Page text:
I heard Cardinal Rodriguez speak about Pope Francis last week. He said that “mercy” is key to understanding Pope Francis, as is evangelization to the entire world, especially the poor and forgotten, including people who are nominally Christians. My impression of the pope — aside from people who want to spin it one way or the other — is that he wants everyone to be on fire with the message of faith and forgiveness; that he wants all people everywhere to encounter Christ and the message that God loves them despite their messed-up lives and their sins. He knows what is clearly true: That today people’s lives are all tangled and messed up because of sins they committed when they didn’t know, or perhaps didn’t care, that they were doing so. How can you fix having three children by three different fathers? How can you fix moving in with a woman and having a baby with her while you are still legally married otto someone else? How can you fix being a gay model who has had many lovers? How can you fix what people do these days? I don’t think Pope Francis wants to tell people that the things they did or are still doing are all right, he wants them to know that it’s not too late for them, that God still loves them, and that they can make things right in some ways even if not in all ways. That’s what I get from Pope Francis and if that’s correct, then I think he’s right.

    I have neighbors that are married and have one child. Each of them also has a child with another person (not a previous spouse) — one of whom is the same age as their child. Their child lives in the house; one of the others comes for holidays, the other has at times lived with them full-time, and at times gone to the other parent. That’s what IS, that’s how they live. They can’t “fix” that and make it okay. But they could, if invited and loved, order the rest of their lives toward God and show those three children how to live happier and moral lives in communion with Christ. They could end this fractured and ever-more-fracturing type of family and moral disintegration and return, broken but loved, to the kind of life and faith that brings spiritual and physical flourishing. I think that’s what Pope Francis is all about, and if that’s correct then I want to be with him. Is it correct? I know it might not be. I do the only thing I can do, which is to pray and wait and watch.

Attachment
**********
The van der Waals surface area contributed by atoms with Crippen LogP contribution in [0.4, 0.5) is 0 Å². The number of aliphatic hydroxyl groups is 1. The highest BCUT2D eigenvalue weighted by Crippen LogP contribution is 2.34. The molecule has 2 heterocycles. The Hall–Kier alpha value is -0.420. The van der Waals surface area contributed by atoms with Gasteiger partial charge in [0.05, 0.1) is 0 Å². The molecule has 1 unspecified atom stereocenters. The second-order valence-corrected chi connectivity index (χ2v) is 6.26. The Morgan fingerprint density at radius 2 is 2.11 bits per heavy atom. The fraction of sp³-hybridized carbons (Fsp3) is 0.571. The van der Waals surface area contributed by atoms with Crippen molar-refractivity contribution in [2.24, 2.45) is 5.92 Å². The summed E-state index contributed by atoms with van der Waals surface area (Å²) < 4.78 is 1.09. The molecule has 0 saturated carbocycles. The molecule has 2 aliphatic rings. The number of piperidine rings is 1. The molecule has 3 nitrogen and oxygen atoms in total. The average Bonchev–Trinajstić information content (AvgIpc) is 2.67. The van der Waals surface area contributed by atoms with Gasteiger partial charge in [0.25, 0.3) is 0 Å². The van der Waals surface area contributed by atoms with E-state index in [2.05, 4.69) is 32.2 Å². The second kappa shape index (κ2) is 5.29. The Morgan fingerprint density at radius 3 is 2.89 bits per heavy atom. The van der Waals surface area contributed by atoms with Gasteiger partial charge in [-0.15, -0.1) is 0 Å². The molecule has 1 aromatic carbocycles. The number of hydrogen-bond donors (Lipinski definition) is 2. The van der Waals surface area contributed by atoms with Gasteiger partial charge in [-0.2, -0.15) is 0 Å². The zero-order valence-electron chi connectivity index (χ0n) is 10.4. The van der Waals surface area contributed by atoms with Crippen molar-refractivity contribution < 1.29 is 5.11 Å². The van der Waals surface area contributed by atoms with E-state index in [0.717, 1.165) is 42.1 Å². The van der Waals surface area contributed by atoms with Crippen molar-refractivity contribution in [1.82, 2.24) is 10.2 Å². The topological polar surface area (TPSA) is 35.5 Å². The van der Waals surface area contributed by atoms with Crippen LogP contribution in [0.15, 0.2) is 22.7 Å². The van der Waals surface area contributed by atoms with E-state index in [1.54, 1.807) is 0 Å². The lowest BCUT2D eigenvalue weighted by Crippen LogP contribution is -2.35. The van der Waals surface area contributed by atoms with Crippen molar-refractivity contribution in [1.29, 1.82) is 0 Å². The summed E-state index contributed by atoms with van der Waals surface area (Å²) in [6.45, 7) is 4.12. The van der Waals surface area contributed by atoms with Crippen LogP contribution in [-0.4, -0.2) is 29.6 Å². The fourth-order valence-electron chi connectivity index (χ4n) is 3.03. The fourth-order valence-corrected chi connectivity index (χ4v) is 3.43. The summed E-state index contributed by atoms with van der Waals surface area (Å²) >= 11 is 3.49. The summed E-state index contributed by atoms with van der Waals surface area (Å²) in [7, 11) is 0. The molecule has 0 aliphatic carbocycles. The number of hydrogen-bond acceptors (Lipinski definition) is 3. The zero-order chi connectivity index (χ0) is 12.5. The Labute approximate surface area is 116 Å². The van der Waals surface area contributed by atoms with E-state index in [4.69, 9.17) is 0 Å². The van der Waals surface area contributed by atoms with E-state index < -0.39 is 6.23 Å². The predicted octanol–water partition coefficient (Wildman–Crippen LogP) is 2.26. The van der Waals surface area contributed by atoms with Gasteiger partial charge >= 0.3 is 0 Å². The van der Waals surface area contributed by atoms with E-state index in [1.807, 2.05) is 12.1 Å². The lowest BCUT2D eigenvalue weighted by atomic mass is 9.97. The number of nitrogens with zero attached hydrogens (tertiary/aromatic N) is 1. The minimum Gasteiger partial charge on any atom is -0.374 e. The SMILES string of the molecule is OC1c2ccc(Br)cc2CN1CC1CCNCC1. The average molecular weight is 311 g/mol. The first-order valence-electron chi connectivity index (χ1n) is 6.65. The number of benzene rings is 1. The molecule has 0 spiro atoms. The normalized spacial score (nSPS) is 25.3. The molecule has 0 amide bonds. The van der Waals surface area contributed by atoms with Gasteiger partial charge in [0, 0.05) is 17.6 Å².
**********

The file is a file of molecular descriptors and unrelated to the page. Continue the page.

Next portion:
21. TNCath says:

    This announcement makes me nervous. I fear that the theme of the Holy Year is going to be used to help manipulate the results of the upcoming Synod. Is this “Year of Mercy” a means to help further the cause of Cardinal Kasper and Company? It certainly seems fishy to me. To paraphrase the late great Bette Davis: “Fasten your seat belts: it’s going to be a bumpy [Holy Year}.

  22. anna 6 says:

    I suppose that that I am also what Ross Douthat might call a “Francis fretter”, and am not proud that I have a sense of unease about the connection of the synod and the Year of Mercy.

    Something else to consider that is not often discussed-
    Pope Francis is coming to the US during this jubilee year for the “World Meeting of Families” (just before the synod), which as Benedict conceived it, may have had a different emphasis.

    Thank goodness that Chaput is the archbishop in charge. I pray that he gets a red hat out of it! The Church needs more like him.

  23. MarkJ says:

    I am currently reading the final Notebook of St. Faustina’s “Divine Mercy in My Soul”. It is an amazing diary and a message that needs to be proclaimed far and wide. I am thrilled with the Holy Father’s announcement of a Jubilee Year of Mercy, and I look forward to helping to spread the Good News of the Divine Mercy. I understand that this is also to be the theme of the next World Youth Day in Poland! Please, please, if you have not read St. Faustina’s Diary, make a commitment to do this soon to prepare for this great Jubilee. To quote St. Faustina from the diary (Paragraph 1590): “Praise, O my soul, the incomprehensible mercy of God. May all be for His glory.” Amen to that!